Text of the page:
He also raised or put up six figures to get Sup. David Chiu elected to the state Assembly over Sup. David Campos.
Chiu carried the legislation that legalized Airbnb in San Francisco. Mayor London Breed was the sixth vote to make it happen. Campos opposed it.
That, of course, was a great deal for Conway: As one of the early investors, he has made many millions off the Airbnb IPO.
Getting rid of pesky local regulations was a concern for Airbnb’s IPO. From the S1:
Since we began our operations in 2008, there have been and continue to be legal and regulatory developments that affect the short-term rental and home sharing business. Hotels and groups affiliated with hotels have engaged and will likely continue to engage in various lobbying and political efforts for stricter regulations governing our business in both local and national jurisdictions. Other private groups, such as homeowners, landlords, and condominium and neighborhood associations, have adopted contracts or regulations that purport to ban or otherwise restrict short-term rentals, and third-party lease agreements between landlords and tenants, home insurance policies, and mortgages may prevent or restrict the ability of hosts to list their spaces. In Europe, a group of mayors representing 22 cities (including Amsterdam, Barcelona, and London) has been meeting with the European Commission to seek increased regulatory control in relation
to short-term rental platforms. These groups and others cite concerns around affordable housing and over-tourism in major cities, and some state and local governments have implemented or considered implementing rules, ordinances, or regulations governing the short-term rental of properties and/or home sharing. Such regulations include ordinances that restrict or ban hosts from short-term rentals, set annual caps on the number of days hosts can share their homes, require hosts to register with the municipality or city, or require hosts to obtain permission before offering short-term rentals. In addition, some jurisdictions regard short-term rental or home sharing as “hotel use” and claim that such use constitutes a conversion of a residential property to a commercial property requiring a permitting process. Macroeconomic pressures and public policy concerns could continue to lead to new laws and regulations, or interpretations of existing laws and regulations, that limit the ability of hosts to share their spaces. If laws, regulations, rules, or agreements significantly restrict or discourage hosts in certain jurisdictions from sharing their properties, it would have a material adverse effect on our business, results of operations, and financial condition.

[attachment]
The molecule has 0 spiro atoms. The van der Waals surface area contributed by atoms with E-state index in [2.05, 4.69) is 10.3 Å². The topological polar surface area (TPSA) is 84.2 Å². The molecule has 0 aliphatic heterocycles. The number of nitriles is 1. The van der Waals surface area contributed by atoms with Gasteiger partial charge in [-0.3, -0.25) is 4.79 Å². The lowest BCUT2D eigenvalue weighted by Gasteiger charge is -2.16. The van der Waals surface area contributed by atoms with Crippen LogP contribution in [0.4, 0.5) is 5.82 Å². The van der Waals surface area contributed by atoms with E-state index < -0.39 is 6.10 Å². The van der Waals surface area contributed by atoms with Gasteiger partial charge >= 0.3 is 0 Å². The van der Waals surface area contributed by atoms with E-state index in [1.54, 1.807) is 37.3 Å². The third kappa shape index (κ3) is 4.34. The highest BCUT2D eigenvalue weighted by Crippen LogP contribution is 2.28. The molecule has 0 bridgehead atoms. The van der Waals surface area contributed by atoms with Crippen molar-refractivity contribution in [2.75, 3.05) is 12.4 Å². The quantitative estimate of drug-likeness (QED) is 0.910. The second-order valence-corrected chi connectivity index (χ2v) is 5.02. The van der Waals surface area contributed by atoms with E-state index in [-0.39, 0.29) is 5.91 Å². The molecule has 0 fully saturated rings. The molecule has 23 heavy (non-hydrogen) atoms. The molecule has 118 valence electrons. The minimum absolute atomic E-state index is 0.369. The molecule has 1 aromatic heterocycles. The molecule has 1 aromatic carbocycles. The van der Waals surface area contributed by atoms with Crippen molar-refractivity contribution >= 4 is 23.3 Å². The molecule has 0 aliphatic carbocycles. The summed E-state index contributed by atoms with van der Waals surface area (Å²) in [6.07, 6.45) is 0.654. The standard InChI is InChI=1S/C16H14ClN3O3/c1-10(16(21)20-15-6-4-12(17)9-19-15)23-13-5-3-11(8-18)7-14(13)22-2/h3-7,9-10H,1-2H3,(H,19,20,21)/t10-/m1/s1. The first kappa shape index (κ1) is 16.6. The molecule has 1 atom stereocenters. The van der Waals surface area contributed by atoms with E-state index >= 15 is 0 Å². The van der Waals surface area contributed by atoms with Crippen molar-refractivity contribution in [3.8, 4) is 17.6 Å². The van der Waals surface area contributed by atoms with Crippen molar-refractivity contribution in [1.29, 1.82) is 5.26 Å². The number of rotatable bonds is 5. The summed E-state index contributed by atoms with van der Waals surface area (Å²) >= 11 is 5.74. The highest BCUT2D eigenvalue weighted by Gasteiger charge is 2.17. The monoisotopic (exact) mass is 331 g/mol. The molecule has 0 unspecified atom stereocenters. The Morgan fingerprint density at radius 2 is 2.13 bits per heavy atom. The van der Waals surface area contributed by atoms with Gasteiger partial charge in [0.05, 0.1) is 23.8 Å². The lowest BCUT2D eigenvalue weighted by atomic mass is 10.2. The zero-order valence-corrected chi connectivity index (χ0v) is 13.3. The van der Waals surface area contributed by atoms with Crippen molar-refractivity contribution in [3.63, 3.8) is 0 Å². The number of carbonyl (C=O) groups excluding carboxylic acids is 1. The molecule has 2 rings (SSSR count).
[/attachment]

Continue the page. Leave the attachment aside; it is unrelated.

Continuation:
But no worries: With enough money and political clout, all of these problems can be resolved.
Never mind that thousands of tenants in San Francisco lost their homes while Airbnb operated illegally and its hosts turned what used to be housing into illegal hotel rooms.
Never mind that during a pandemic, people desperate to pay the rent are working for what should be illegal wages driving takeout meals from restaurants with no health insurance, no disability, and no job stability.
It was all in the interest of an ultimate IPO that would make a few people like Ron Conway very rich.
And San Francisco elected officials who were backed by Ron Conway let it happen.